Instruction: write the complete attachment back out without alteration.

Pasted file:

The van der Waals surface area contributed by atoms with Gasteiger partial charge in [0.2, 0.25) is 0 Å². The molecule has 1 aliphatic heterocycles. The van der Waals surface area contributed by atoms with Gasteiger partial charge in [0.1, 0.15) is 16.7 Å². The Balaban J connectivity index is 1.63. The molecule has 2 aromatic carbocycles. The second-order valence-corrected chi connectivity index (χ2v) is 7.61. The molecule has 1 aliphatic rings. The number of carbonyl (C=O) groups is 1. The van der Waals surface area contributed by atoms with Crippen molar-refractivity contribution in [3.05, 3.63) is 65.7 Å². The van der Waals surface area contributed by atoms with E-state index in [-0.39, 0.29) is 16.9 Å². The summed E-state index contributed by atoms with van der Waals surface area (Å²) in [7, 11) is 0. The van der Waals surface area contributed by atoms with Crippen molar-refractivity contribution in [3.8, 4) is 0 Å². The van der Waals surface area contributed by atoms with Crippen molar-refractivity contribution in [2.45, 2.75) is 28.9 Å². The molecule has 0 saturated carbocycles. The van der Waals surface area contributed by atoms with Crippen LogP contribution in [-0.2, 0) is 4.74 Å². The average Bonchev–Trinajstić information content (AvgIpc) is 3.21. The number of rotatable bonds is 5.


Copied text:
The van der Waals surface area contributed by atoms with Gasteiger partial charge in [0.2, 0.25) is 0 Å². The molecule has 1 aliphatic heterocycles. The van der Waals surface area contributed by atoms with Gasteiger partial charge in [0.1, 0.15) is 16.7 Å². The Balaban J connectivity index is 1.63. The molecule has 2 aromatic carbocycles. The second-order valence-corrected chi connectivity index (χ2v) is 7.61. The molecule has 1 aliphatic rings. The number of carbonyl (C=O) groups is 1. The van der Waals surface area contributed by atoms with Crippen molar-refractivity contribution in [3.05, 3.63) is 65.7 Å². The van der Waals surface area contributed by atoms with E-state index in [-0.39, 0.29) is 16.9 Å². The summed E-state index contributed by atoms with van der Waals surface area (Å²) in [7, 11) is 0. The van der Waals surface area contributed by atoms with Crippen molar-refractivity contribution in [3.8, 4) is 0 Å². The van der Waals surface area contributed by atoms with Crippen molar-refractivity contribution in [2.45, 2.75) is 28.9 Å². The molecule has 0 saturated carbocycles. The van der Waals surface area contributed by atoms with Crippen LogP contribution in [-0.2, 0) is 4.74 Å². The average Bonchev–Trinajstić information content (AvgIpc) is 3.21. The number of rotatable bonds is 5.